World Box Office October 28-November 3, 2019

by Lorenzo Soria November 4, 2019
Linda Hamilton in "Terminator: Dark Fate" (2019), Cynthia Erivo in "Harriet" (2019)

Linda Hamilton in Terminator: Dark Fate (2019), Cynthia Erivo in Harriet (2019)

World number one Terminator: Dark Fate got off to a difficult start and risks living up to its title after both global and domestic earnings fell well short of projections. Early numbers had T: DF coming at an already rather low $40 million domestic, but receipt tallies showed as soon as Friday that it would miss that target. $29 million was all Paramount was able to find in its US launch. This entry, produced by series creator James Cameron and helmed by Deadpool director Tim Tiller, sees Arnold Schwarzenegger and Linda Hamilton return to the screen together 35 years after the release of the groundbreaking original Terminator in 1984. Schwarzenegger again plays the hero, who together with Hamilton and newcomer Natalia Reyes has to fight off a frighteningly advanced killer robot (played by Gabriel Luna) from a time even farther in the future than the liquid metal menace in Terminator 2.

T: DF opened 1st in 23 markets overseas, though key territories didn’t deliver enough to make up for its domestic shortcomings. Global sales totaled $72.9 million this weekend and brought its foreign tally to $94.6 million after a handful of early European openings last week. China, which opened on Friday through Tencent Pictures, is its biggest territory so far but at a mild $28 million. Disney, who’s handling the rest of its non-US distribution through Fox International, had its biggest return in South Korea at $9.8 million. The UK was behind that with $6.9 million followed by Russia at $4.2 million. T: DF earned a respectable B+ Cinemascore and has had above-average reviews but these didn’t do enough to help it take advantage of a prime, wide-open release window.

The biggest newcomer to the US box office was Universal’s Focus Features-labeled Harriet, a historical action movie about Harriet Tubman who founded the Underground Railroad network that helped escaped slaves reach the North in the 1800s. Cynthia Erivo plays the title character. It opened in third with $12 million at home. This is against a budget of $17 million but it’s rare A+ Cinemascore rating from audiences should help it stay on steady enough legs to move into the black.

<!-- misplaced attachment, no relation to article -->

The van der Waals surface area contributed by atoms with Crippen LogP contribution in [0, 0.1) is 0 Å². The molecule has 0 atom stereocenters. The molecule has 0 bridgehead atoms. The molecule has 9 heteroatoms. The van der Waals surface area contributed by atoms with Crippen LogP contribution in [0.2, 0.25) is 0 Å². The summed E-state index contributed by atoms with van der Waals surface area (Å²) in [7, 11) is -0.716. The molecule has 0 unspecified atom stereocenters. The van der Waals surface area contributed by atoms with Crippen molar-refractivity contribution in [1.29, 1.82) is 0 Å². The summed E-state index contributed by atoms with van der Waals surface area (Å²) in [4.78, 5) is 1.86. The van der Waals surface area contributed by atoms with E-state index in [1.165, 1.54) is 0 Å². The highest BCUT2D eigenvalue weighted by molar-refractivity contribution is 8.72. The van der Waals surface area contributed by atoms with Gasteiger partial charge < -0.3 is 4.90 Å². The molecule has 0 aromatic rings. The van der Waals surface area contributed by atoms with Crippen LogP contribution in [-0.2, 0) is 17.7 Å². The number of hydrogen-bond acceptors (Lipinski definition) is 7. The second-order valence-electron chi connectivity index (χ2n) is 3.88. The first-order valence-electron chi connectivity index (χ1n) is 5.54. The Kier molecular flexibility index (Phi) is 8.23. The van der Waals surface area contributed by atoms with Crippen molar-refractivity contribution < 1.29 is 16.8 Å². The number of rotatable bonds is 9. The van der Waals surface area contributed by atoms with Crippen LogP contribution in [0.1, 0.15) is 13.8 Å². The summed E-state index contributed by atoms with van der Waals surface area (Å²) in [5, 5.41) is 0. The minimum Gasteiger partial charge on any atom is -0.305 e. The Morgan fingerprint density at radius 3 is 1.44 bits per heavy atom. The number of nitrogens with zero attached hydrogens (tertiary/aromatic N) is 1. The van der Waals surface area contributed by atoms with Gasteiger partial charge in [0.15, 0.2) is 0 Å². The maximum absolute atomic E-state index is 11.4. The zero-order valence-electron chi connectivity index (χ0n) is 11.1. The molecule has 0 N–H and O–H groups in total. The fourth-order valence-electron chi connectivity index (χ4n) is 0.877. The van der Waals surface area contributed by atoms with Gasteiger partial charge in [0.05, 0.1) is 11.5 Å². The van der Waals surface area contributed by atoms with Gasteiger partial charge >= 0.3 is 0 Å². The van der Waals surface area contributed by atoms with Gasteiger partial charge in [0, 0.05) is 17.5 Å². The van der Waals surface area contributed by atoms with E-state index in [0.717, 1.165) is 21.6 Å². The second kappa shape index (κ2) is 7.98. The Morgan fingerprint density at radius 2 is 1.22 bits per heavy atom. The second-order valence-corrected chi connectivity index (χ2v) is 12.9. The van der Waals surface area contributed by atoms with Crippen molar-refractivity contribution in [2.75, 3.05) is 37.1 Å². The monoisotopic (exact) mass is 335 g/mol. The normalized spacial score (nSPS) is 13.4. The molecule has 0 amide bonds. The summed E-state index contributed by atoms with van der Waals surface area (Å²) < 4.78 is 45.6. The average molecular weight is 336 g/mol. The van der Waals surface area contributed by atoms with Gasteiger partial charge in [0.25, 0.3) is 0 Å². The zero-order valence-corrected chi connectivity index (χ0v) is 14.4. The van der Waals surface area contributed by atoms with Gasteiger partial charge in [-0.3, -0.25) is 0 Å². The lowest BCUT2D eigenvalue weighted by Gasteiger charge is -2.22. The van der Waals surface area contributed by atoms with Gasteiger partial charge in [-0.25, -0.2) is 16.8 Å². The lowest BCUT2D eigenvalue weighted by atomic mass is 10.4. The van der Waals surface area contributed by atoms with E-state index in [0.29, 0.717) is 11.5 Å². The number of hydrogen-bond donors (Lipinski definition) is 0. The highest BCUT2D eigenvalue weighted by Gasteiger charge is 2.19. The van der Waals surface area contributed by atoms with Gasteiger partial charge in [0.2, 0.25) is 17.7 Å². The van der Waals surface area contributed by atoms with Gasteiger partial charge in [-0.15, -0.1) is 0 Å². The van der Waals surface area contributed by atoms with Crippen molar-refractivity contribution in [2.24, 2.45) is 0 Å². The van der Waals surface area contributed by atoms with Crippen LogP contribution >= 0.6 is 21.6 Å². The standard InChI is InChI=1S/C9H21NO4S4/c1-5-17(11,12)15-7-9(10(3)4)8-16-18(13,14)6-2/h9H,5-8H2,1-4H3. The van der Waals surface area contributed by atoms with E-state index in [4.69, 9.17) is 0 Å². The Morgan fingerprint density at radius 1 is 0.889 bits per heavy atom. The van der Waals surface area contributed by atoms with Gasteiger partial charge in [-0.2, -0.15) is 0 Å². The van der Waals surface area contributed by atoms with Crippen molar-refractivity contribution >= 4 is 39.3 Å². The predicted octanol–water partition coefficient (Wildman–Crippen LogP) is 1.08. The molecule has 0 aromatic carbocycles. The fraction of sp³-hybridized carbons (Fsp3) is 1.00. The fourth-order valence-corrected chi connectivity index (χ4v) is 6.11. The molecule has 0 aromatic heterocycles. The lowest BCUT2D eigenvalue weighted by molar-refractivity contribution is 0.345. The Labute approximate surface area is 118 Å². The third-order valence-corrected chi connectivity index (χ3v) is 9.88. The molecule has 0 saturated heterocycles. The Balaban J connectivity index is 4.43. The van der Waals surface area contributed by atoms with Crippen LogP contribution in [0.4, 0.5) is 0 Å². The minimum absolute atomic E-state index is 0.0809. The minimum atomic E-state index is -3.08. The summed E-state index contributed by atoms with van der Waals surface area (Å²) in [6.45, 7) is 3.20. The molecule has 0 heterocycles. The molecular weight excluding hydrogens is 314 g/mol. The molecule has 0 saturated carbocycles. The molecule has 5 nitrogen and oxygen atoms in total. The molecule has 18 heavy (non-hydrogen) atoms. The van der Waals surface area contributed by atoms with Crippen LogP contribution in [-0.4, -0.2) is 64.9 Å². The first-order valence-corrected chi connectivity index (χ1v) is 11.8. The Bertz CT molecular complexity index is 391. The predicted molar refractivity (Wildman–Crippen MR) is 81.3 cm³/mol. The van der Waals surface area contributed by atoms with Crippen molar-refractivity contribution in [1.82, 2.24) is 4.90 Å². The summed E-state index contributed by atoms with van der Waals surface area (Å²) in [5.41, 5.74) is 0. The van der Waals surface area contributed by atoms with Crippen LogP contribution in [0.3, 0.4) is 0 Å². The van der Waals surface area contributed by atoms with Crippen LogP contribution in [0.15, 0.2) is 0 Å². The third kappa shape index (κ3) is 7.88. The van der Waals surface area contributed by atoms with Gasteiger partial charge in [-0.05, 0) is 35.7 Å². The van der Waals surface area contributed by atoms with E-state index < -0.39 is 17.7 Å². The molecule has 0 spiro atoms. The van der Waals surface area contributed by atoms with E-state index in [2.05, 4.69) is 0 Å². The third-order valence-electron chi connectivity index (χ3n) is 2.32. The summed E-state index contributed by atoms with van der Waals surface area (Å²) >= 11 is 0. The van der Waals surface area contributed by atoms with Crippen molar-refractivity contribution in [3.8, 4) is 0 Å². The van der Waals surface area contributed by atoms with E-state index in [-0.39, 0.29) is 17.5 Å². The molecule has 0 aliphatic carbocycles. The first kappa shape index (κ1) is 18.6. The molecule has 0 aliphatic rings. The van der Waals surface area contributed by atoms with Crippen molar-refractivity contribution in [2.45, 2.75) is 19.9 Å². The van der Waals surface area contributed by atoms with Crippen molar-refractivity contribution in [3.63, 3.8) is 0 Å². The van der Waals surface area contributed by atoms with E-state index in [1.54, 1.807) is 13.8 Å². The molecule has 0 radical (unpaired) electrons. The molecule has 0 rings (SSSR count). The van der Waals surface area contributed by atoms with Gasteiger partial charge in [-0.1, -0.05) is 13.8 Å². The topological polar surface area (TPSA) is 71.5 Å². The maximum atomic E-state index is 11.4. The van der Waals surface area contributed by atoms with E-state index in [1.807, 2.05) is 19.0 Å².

Edward Norton’s Motherless Brooklyn also opened in the US this frame and took in $3.6 million and ninth place from a semi-wide release in 1,342 theaters. Norton directed this picture and stars as a New York detective with Tourette syndrome who tries to find the culprit behind the mysterious killing of his mentor (played by Bruce Willis). Alec Baldwin, Willem Dafoe, Leslie Mann, and Gugu Mbatha-Raw also star. Warner Bros. took a sizable risk on this film, spending $26 million on a mature, original concept.

Meanwhile, Netflix took an even greater risk with Martin Scorsese’s The Irishman, a project the esteemed director had been trying to make for decades that focuses on the mafia dealings with the Teamsters union and the fate of controversial labor leader Jimmy Hoffa. It has an all-star mob movie cast of Robert De Niro, Al Pacino, and Joe Pesci, as well as Harvey Keitel, Bobby Cannavale, Anna Paquin, and Ray Romano. Netflix is reported to have spent $150 million in this movie, making it their most expensive production (in film or for a single season of television) to date, all of it a gambit to gain prestige and recognition as the streaming wars are about to get more intense. It’s currently in eighth place with showings in New York and Los Angeles theaters, but Netflix isn’t releasing information on ticket sales.